What’s Poor?

A BlogSnax© post

I had an interesting experience recently. I use the term “interesting” against my better judgment because, as Ben points out in “Captain Fantastic”, it’s a non-word. I’m simply at a loss regarding how else to describe it. I’ll tell you and you can come up with your own assessment.

I was reading a picture book I’d written to a class of kindergartners. The book, “The Little Red Boat Came Back”, is about a little girl living in Haiti. Her mother leaves to seek out a new home for them. Introducing the book and its topic, I gave a short spiel about Haiti, a topic about which I’m passionate. I told the kids that the inhabitants of Haiti, which is on an island not far from the US, are very poor.

At that point, one child hesitantly raised his hand. Delighted that this child was sufficiently engaged to ask a question, I stopped my presentation to hear his query. To my amazement, he asked,

“What’s poor?”

I was dumbfounded. Maybe my expectations were too high but I assumed, even at that tender age, the concept of poverty would be understood. I gave as good an answer to his sincere and reasonable question as I could muster at the time but, in retrospect, I think I could have done better.

I’m not sure what the child’s puzzlement says about him, his upbringing, his community (an affluent one), his school, or our society but I was troubled at the time and I remain so.

I can’t even tell you why.

Life by Subscription

It started with TV. It used to be free. Before we knew what hit us, we were paying a monthly subscription for cable. We got all those channels and, as the old joke went, nothing was on worth watching. Then along came streaming. Now we’re paying for TV… one channel at a time… one month at a time. Netflix, Prime, Disney+, Paramount+, Hulu, YouTube, … The list goes on and on. And on and on, etc.

There’s subscription radio (Sirius), subscription software (Quicken, Adobe, and about a million others), even subscription cars. Yup, subscription cars.

And all this is in addition to your monthly (or weekly or annual) fees for luxuries like water, sewer, heat, electricity, internet, phones, AAA, rent, mortgage, insurance (all sorts of insurance), taxes (all sorts of taxes), loans, newspapers and magazines (online or old school hard copy), gyms, clubs… They just keep adding up, don’t they? And we forget we even signed up for half of them in the first place. The folks we’re paying count on it. It’s their business model.

Now add one more subscription to the list:

Your life.

Look at the pharmaceutical ads on TV. Nearly every single one of them is for a maintenance drug, one you’ll have to take every day and pay for every month for the rest of your life for the privilege of healthy living.* Don’t hold your breath waiting for any of those conditions to be cured. There’s no money in that.** Not when they have you on their subscription plan.

Don’t forget to renew those subscriptions.

* That is, if you survive the 750 side effects listed in the ads, most of which are more serious than the condition they’re treating.

** No, sir. As one Wall Street analyst warned, curing patients is not a sustainable business model. Read it for yourself here.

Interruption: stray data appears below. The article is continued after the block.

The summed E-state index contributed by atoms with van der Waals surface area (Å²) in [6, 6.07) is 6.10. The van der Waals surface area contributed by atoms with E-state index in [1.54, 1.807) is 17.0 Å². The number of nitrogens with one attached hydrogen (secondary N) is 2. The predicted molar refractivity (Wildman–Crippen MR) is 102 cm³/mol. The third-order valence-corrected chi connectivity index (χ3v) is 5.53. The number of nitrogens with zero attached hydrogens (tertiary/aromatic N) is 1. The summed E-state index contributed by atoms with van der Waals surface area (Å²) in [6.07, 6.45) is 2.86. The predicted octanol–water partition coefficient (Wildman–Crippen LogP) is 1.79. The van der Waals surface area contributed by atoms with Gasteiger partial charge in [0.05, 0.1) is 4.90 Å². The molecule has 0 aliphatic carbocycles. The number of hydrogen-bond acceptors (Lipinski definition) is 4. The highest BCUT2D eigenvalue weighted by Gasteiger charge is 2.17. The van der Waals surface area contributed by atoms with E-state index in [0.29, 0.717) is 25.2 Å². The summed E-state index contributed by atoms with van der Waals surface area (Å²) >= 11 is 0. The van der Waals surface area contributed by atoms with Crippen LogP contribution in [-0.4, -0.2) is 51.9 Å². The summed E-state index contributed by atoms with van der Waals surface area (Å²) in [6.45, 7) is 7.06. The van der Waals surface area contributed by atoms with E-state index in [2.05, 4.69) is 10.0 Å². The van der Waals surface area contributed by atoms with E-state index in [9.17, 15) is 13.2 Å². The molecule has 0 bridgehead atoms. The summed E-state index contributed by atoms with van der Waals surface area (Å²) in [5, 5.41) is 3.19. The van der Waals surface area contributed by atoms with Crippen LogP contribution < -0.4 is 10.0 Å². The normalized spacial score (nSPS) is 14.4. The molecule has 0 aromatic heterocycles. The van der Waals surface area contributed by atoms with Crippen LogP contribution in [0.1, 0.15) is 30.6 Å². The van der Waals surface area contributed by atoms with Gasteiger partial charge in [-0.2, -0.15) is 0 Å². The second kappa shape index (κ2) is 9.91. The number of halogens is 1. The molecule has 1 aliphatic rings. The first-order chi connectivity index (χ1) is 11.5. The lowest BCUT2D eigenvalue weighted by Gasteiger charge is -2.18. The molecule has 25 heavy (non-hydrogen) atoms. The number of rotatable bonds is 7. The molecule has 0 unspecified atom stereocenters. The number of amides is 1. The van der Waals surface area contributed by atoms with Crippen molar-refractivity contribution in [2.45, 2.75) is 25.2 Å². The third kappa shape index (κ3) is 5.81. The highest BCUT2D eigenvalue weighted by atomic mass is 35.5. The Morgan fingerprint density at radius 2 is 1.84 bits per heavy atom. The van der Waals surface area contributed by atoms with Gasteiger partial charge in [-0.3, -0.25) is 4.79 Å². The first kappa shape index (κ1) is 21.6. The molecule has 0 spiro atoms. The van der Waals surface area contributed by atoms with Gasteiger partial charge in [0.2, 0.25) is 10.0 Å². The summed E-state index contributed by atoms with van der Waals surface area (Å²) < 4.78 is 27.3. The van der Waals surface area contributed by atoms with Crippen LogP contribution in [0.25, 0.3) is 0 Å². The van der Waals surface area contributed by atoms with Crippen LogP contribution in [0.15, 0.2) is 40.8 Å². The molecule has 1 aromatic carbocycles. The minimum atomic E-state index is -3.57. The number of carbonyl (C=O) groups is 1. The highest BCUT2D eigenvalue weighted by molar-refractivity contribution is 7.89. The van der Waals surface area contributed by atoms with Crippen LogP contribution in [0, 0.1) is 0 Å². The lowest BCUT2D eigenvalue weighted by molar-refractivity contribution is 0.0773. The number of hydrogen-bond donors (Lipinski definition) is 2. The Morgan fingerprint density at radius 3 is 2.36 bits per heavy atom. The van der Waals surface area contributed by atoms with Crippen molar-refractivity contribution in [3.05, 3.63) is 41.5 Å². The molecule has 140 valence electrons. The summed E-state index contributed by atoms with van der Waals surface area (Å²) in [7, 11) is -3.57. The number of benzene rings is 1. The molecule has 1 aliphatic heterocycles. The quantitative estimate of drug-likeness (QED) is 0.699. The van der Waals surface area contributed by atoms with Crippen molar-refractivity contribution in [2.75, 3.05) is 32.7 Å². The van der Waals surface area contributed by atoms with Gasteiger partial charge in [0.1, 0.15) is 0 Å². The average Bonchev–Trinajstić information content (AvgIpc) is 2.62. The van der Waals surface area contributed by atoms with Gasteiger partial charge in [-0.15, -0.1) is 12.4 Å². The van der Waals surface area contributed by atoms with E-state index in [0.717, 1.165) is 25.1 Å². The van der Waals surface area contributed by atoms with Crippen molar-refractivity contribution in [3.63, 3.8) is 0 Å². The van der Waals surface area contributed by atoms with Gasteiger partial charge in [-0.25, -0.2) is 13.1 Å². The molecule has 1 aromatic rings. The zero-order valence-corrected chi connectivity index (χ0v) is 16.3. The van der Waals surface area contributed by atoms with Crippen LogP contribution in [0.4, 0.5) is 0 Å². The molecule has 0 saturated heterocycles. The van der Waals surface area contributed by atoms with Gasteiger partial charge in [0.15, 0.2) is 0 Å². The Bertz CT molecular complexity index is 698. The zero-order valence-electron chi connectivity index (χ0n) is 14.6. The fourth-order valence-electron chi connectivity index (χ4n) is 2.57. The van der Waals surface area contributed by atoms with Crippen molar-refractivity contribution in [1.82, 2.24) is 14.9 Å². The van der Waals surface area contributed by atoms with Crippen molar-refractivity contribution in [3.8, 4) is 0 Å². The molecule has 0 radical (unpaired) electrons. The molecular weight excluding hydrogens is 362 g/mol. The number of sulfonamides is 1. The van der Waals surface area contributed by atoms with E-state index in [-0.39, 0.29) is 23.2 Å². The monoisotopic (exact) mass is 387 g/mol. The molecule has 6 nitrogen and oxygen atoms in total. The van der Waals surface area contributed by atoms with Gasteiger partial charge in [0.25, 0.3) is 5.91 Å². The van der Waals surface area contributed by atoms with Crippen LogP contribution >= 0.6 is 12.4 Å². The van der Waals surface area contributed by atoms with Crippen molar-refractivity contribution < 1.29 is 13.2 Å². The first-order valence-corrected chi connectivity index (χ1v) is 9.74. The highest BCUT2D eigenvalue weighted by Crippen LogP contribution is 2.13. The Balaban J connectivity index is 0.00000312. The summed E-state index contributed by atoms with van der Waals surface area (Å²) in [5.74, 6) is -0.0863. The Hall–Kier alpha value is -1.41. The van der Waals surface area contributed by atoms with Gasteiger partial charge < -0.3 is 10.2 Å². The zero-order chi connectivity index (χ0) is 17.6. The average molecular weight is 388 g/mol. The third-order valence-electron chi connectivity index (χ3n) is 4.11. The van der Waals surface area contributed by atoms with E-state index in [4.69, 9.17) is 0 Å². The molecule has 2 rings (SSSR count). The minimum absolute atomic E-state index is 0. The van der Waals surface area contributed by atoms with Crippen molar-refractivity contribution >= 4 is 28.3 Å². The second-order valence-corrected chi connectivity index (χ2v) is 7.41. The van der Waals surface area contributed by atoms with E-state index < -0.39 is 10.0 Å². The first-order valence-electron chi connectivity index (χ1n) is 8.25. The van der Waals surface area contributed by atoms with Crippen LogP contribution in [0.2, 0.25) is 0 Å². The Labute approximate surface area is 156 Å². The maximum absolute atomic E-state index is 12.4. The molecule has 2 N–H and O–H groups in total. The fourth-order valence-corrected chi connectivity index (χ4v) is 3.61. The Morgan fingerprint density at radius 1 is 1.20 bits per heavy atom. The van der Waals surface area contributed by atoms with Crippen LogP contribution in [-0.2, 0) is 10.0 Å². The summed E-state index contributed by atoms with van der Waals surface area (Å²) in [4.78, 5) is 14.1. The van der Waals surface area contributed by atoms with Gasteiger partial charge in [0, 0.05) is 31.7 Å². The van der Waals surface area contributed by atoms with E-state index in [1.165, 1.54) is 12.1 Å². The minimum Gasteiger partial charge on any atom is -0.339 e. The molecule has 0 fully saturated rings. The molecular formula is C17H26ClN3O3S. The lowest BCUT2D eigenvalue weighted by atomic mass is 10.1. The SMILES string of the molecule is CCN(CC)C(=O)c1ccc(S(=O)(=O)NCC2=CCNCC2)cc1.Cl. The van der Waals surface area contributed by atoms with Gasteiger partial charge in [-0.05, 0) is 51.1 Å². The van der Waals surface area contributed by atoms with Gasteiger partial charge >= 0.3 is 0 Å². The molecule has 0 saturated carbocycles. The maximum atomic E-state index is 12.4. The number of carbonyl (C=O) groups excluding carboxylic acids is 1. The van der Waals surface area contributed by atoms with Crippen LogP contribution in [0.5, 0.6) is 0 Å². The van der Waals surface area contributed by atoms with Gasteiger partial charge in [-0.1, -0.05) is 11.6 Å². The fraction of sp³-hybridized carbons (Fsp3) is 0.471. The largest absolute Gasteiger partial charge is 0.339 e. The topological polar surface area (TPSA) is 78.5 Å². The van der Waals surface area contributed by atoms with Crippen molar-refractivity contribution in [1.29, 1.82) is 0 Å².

Shameless Promotion Department: Cycling to Crush MS

This is my annual plea for support of my bike ride to raise funds for the National Multiple Sclerosis Society. The ride is on Martha’s Vineyard on April 29.

Read about the ride here.

Read about our team here.

Read my page and support me here.

That’s all for today. You may now return to your regularly scheduled life.

Some of the Vineyard Square Wheelers ready for action.

Inertia kills

A BlogSnax© post

The sentence that constitutes the title of this post casually left my mouth a couple of weeks ago. When I made this statement, I and the person I was speaking with paused for a moment. Although I hadn’t given the idea much thought beforehand, we both gave it a lot of thought and discussion after the fact. We decided there’s more to it than meets the eye… or ear. I believe with all my heart that it’s true in most, if not all, areas.

In business.

In the arts.

In government.

In faith.

In multiple sclerosis.

In life.

Inertia kills.

We must keep moving and learning and growing.

Obsolete stuff, obsolete language

A BlogSnax© post

In this era of increasingly rapid acceleration of technological innovation, stuff becomes obsolete all the time. I expound on the phenomenon in this post. However, it’s important to note that these changes have a ripple effect on our language. I’ve been thinking about all the expressions I use that are as out-of-date and meaningless as the items they reference.

Here are a few. Let me know if you think of others.

  • Bankers hours – Banks used to be open from 9-3. Now they’re online 24×7. I sure hope you don’t keep them hours!
  • Carter’s pills – This is a real oldie-moldie, before my time, even. The saying went, “I’ve got more of <whatever> than Carter has pills.”
  • Bigger than a breadbox – The breadbox is a useless object today and perhaps always was. Is something “bigger than a breadbox”? It’s hard to say, given that they come in different sizes. When playing 10 questions, what question should we ask now? “Is it bigger than an iPhone?”
  • Through the wringer – Again, this predates me. People haven’t used clothes dryers with wringers for many decades. Yet, you can still buy them.